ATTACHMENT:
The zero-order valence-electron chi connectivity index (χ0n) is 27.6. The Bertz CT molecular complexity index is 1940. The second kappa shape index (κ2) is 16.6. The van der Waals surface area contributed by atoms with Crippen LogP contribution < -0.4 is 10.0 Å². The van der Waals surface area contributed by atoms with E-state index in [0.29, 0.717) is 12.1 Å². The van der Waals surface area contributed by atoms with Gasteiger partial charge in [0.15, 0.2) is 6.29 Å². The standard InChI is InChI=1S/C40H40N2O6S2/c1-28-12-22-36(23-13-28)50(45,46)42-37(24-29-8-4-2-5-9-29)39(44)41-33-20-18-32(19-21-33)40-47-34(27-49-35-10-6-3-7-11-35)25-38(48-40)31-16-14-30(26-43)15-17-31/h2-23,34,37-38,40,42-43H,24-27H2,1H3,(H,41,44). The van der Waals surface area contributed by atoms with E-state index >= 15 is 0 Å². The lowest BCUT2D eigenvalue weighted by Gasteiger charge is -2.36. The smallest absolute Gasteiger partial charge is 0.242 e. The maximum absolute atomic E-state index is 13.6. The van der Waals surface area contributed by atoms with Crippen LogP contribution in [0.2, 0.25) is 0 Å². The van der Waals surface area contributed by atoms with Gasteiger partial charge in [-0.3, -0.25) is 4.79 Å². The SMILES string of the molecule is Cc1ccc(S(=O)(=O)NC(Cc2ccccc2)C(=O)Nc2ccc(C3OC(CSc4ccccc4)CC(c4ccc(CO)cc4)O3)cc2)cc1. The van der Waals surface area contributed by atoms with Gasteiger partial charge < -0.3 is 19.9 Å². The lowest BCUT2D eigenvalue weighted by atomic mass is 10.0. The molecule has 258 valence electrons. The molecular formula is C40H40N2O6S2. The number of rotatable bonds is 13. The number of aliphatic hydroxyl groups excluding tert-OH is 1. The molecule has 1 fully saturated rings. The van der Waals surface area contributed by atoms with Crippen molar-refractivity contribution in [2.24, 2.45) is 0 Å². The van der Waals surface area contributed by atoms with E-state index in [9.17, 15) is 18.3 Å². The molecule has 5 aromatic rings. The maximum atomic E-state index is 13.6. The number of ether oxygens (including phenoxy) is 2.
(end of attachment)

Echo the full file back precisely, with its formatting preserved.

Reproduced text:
The zero-order valence-electron chi connectivity index (χ0n) is 27.6. The Bertz CT molecular complexity index is 1940. The second kappa shape index (κ2) is 16.6. The van der Waals surface area contributed by atoms with Crippen LogP contribution < -0.4 is 10.0 Å². The van der Waals surface area contributed by atoms with E-state index in [0.29, 0.717) is 12.1 Å². The van der Waals surface area contributed by atoms with Gasteiger partial charge in [0.15, 0.2) is 6.29 Å². The standard InChI is InChI=1S/C40H40N2O6S2/c1-28-12-22-36(23-13-28)50(45,46)42-37(24-29-8-4-2-5-9-29)39(44)41-33-20-18-32(19-21-33)40-47-34(27-49-35-10-6-3-7-11-35)25-38(48-40)31-16-14-30(26-43)15-17-31/h2-23,34,37-38,40,42-43H,24-27H2,1H3,(H,41,44). The van der Waals surface area contributed by atoms with E-state index >= 15 is 0 Å². The lowest BCUT2D eigenvalue weighted by Gasteiger charge is -2.36. The smallest absolute Gasteiger partial charge is 0.242 e. The maximum absolute atomic E-state index is 13.6. The van der Waals surface area contributed by atoms with Crippen LogP contribution in [0.2, 0.25) is 0 Å². The van der Waals surface area contributed by atoms with Gasteiger partial charge in [-0.3, -0.25) is 4.79 Å². The SMILES string of the molecule is Cc1ccc(S(=O)(=O)NC(Cc2ccccc2)C(=O)Nc2ccc(C3OC(CSc4ccccc4)CC(c4ccc(CO)cc4)O3)cc2)cc1. The van der Waals surface area contributed by atoms with Gasteiger partial charge < -0.3 is 19.9 Å². The lowest BCUT2D eigenvalue weighted by atomic mass is 10.0. The molecule has 258 valence electrons. The molecular formula is C40H40N2O6S2. The number of rotatable bonds is 13. The number of aliphatic hydroxyl groups excluding tert-OH is 1. The molecule has 1 fully saturated rings. The van der Waals surface area contributed by atoms with Crippen molar-refractivity contribution in [2.24, 2.45) is 0 Å². The van der Waals surface area contributed by atoms with E-state index in [9.17, 15) is 18.3 Å². The molecule has 5 aromatic rings. The maximum atomic E-state index is 13.6. The number of ether oxygens (including phenoxy) is 2.